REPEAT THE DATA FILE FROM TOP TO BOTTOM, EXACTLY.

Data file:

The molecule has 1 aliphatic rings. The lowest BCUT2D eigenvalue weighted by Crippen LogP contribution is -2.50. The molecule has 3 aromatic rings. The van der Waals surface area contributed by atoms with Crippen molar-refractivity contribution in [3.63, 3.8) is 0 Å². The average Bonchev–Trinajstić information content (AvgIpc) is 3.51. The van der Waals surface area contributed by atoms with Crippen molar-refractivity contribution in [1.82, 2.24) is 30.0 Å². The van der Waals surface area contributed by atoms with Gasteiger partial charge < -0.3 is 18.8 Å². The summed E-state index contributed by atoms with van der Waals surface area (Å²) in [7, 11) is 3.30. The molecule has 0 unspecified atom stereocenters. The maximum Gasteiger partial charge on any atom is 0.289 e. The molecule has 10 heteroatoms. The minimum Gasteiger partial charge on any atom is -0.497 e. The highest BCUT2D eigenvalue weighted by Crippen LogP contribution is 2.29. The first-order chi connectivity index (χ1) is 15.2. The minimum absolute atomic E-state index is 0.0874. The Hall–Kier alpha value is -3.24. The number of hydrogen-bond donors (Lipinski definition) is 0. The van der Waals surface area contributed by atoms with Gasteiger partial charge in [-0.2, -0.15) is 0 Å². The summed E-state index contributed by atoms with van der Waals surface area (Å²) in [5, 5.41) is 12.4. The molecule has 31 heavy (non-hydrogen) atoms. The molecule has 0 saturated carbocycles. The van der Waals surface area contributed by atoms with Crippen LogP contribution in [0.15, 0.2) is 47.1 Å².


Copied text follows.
The molecule has 1 aliphatic rings. The lowest BCUT2D eigenvalue weighted by Crippen LogP contribution is -2.50. The molecule has 3 aromatic rings. The van der Waals surface area contributed by atoms with Crippen molar-refractivity contribution in [3.63, 3.8) is 0 Å². The average Bonchev–Trinajstić information content (AvgIpc) is 3.51. The van der Waals surface area contributed by atoms with Crippen molar-refractivity contribution in [1.82, 2.24) is 30.0 Å². The van der Waals surface area contributed by atoms with Gasteiger partial charge < -0.3 is 18.8 Å². The summed E-state index contributed by atoms with van der Waals surface area (Å²) in [7, 11) is 3.30. The molecule has 0 unspecified atom stereocenters. The maximum Gasteiger partial charge on any atom is 0.289 e. The molecule has 10 heteroatoms. The minimum Gasteiger partial charge on any atom is -0.497 e. The highest BCUT2D eigenvalue weighted by Crippen LogP contribution is 2.29. The first-order chi connectivity index (χ1) is 15.2. The minimum absolute atomic E-state index is 0.0874. The Hall–Kier alpha value is -3.24. The number of hydrogen-bond donors (Lipinski definition) is 0. The van der Waals surface area contributed by atoms with Gasteiger partial charge in [-0.2, -0.15) is 0 Å². The summed E-state index contributed by atoms with van der Waals surface area (Å²) in [5, 5.41) is 12.4. The molecule has 31 heavy (non-hydrogen) atoms. The molecule has 0 saturated carbocycles. The van der Waals surface area contributed by atoms with Crippen LogP contribution in [0.15, 0.2) is 47.1 Å².